Inter-American Convention Against Corruption: The United States will continue to actively support implementation of the Inter-American Convention Against Corruption, including through active participation in the country review process. Implementing Agency or Department: DOJ, State, Treasury, Commerce
Asia–Pacific Economic Cooperation (APEC): The U.S. government has played an important role in numerous APEC initiatives to combat corruption, including the recent APEC Principles on the Prevention of Bribery and Enforcement of Anti-Bribery Laws, as well as the APEC General Elements of Effective Voluntary Corporate Compliance Programs adopted by APEC Leaders in 2014. For example, in August the United States and Peru hosted an all-day APEC Workshop on anti-bribery corporate compliance programs and incentives, organised by the Peruvian High-Level Anticorruption Commission and the Department of Commerce. The U.S. government is also actively engaged in the Business Ethics for APEC Small and Medium Enterprise Initiative, the world’s largest collective action mechanism to strengthen ethical business practices in the medical device, biopharmaceutical, and construction and engineering sectors. Implementing Agency/Department: State, Commerce
International Labor Organization: The U.S. government will continue to engage with representatives of employers and workers, and with other governments, to address key issues including but not limited to: employment, protection of worker rights, and social protection. To that end, the U.S. government played an active role in the June 2016 International Labor Conference discussion on the opportunities and challenges in advancing decent work in global supply chains. Implementing Agency/Department: DOL, State
Promotion of Robust Safeguards at the World Bank and other International Financial Institutions (IFIs): The U.S. government will continue to play a leading role in encouraging strong safeguard and sustainability policies across multilateral development banks and other IFIs. Over the course of the World Bank’s recently-completed Safeguards review, the U.S. government supported strong provisions in the Bank’s Environmental and Social Framework approved in August 2016, including a new safeguard on labor and working conditions, and encouraged the World Bank to incorporate human rights issues in its safeguards. Implementing Agency or Department: Treasury, DOL, State, USAID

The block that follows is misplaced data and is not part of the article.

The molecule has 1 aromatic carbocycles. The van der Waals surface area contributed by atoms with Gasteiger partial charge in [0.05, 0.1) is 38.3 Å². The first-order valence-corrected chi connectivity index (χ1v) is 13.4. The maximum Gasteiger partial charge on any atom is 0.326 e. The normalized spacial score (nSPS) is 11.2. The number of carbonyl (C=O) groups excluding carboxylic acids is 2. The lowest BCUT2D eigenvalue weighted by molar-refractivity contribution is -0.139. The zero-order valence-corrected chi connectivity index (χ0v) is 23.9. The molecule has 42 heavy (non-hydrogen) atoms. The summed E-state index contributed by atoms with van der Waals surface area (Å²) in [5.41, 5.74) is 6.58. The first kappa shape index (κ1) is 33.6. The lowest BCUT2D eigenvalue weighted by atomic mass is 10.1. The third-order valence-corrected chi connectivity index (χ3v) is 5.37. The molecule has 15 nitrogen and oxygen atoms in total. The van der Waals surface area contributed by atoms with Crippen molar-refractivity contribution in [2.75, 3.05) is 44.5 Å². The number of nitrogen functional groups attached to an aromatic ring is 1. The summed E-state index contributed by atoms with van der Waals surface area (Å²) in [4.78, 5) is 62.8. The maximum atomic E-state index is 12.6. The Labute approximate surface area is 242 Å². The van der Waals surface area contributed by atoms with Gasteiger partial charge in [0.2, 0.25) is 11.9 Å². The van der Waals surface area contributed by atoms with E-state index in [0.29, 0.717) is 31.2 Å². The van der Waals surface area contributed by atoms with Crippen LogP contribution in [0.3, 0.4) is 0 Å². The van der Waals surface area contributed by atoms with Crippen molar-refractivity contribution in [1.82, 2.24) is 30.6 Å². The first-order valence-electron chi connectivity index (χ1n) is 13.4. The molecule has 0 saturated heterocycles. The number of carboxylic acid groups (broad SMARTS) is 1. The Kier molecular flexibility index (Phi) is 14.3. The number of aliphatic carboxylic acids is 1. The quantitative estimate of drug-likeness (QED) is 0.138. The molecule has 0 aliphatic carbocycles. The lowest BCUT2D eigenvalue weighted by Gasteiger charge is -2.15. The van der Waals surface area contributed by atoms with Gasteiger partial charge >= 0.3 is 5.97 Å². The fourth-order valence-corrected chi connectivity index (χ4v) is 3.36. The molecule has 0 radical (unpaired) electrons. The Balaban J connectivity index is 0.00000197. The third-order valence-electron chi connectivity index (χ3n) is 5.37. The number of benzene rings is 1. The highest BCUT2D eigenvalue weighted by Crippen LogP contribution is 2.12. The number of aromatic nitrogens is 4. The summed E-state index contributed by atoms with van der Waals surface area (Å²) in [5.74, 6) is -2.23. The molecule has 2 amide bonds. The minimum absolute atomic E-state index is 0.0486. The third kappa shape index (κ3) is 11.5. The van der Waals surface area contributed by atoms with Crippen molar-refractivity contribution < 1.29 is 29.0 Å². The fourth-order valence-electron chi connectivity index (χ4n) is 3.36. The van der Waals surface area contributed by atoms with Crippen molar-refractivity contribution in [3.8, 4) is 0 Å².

Outcome 1.2 Utilise US Law, Multilateral Agreements, and Diplomacy to Promote and Enforce High Standards
Ongoing commitments and initiatives
Anti-Bribery and the OECD: The United States plays a leadership role in the Anti-Bribery Convention’s monitoring mechanism, conducted by the OECD Working Group on Bribery in International Business Transactions, which has been instrumental in increasing the number of countries enacting and enforcing foreign bribery laws. In the coming year, the U.S. government – led by State, the Departments of Justice (DOJ) and Commerce, and the Securities and Exchange Commission (SEC) – will continue to push for robust country reviews of Parties to the Anti-bribery Convention and examine obstacles to advancing the global efforts to address international bribery and corruption. Implementing Department or Agency: DOJ, SEC, State, Commerce